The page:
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SARS-CoV-2 mutations 'do not increase transmissibility'

Thursday November 26th 2020

None of the SARS-CoV-2 virus mutations that have been documented so far increase transmissibility in humans, a new study has shown.

The research, led by UCL, UK, and published in the latest edition of Nature Communications, analysed virus genomes that were collected from 46,723 people with COVID-19 from 99 countries up until July 2020.

The study team, which also comprised scientists from Cirad and the Université de la Réunion, and the University of Oxford, identified 12,706 mutations in SARS-CoV-2.

Of these, 398 showed strong evidence they had occurred repeatedly and independently, and the researchers focused specifically on 185 that have occurred at least three times independently during the pandemic.

To test if the mutations increase transmission of the virus, the researchers modelled the virus’s evolutionary tree, to establish if a particular mutation was becoming increasingly common within a given branch of the evolutionary tree.

They found no evidence that any of the common mutations are increasing the virus’s transmissibility but discovered that the most common mutations are neutral for the virus.

This included the D614G mutation in the virus spike protein, which had been mooted as a common mutation that may make the virus more transmissible, but this study found it is not associated with significantly increasing transmission.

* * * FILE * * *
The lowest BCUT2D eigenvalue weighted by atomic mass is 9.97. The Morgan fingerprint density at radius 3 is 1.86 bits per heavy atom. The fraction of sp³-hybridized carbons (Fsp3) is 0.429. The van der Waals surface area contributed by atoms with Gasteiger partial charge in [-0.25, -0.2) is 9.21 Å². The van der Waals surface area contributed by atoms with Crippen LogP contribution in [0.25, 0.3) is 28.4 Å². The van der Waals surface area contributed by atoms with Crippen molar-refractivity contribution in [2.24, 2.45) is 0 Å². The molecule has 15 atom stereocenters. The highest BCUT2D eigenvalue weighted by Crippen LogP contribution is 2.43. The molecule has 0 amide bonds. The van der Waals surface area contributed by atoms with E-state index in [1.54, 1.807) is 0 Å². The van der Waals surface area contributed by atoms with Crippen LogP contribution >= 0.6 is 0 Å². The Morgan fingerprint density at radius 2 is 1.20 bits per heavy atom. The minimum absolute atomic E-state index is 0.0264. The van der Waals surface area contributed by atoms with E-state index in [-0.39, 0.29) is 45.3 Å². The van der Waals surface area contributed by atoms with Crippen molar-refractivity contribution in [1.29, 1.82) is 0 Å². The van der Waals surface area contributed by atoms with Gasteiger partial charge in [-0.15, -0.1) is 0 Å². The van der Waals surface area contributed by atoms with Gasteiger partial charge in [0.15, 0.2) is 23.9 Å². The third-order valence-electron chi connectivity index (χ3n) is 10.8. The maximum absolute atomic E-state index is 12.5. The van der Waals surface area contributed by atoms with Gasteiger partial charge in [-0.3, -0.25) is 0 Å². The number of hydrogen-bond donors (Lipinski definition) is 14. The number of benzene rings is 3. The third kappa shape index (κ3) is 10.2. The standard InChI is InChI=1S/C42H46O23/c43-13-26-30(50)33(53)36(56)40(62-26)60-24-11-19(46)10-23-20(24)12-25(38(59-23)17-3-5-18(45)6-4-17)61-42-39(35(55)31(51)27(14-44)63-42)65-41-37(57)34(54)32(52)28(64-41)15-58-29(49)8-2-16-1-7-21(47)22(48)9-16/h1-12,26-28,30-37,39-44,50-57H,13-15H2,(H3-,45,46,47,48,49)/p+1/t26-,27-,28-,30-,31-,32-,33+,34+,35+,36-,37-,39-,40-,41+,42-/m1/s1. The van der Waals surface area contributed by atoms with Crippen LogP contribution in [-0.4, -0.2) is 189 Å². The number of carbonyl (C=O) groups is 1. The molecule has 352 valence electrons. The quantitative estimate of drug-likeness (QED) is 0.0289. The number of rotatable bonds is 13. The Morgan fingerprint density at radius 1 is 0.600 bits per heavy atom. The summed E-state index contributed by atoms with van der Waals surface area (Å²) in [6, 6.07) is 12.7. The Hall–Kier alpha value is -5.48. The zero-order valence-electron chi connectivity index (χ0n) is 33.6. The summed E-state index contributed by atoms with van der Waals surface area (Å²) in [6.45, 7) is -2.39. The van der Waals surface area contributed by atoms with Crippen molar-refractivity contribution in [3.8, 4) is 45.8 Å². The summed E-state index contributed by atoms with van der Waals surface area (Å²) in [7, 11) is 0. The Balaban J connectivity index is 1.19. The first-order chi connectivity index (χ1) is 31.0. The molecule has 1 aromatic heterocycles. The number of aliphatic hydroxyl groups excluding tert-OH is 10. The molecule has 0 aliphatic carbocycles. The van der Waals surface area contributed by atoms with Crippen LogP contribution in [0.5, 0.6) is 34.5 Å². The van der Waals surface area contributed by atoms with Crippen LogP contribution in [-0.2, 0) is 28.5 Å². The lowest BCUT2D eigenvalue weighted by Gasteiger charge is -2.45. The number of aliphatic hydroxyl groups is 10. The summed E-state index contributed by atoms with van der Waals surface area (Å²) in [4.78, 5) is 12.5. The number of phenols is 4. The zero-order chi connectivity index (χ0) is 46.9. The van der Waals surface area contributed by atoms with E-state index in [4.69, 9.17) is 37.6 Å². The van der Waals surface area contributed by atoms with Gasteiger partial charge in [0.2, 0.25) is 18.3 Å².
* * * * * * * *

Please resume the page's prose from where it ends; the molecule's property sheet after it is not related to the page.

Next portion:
The researchers found that most of the common mutations appear to have been induced by the human immune system, rather than the virus adapting to its novel human host. This is different from another analysis by the same team of what happened when SARS-CoV-2 later jumped from humans into farmed minks.

First and corresponding author Dr Lucy van Dorp, of UCL Genetics Institute, said: “When we analysed virus genomes sourced from mink, we were amazed to see the same mutation appearing over and again in different mink farms, despite those same mutations having rarely been observed in humans before.”

Lead author Professor Francois Balloux, also of UCL Genetics Institute, added: “We may well have missed this period of early adaptation of the virus in humans. We previously estimated SARS-CoV-2 jumped into humans in October or November 2019, but the first genomes we have date to the very end of December. By that time, viral mutations crucial for the transmissibility in humans may have emerged and become fixed, precluding us from studying them.”

The researchers say the introduction of vaccines is likely to exert new selective pressures on the virus to escape recognition by the human immune system, which could lead to the emergence of vaccine-escape mutants.

However, they add that the computational framework they developed should be able to identify possible vaccine-escape mutations in a timely way.

“The news on the vaccine front looks great. The virus may well acquire vaccine-escape mutations in the future, but we’re confident we’ll be able to flag them up promptly, which would allow updating the vaccines in time if required,” added Prof Balloux.

van Dorp L, Richard D, Tan CSC et al. No evidence for increased transmissibility from recurrent mutations in the SARS-CoV-2 genome. Nature Communications 25 November 2020; doi: 10.1038/s41467-020-19818-2

Tags: Europe | Flu & Viruses | UK News

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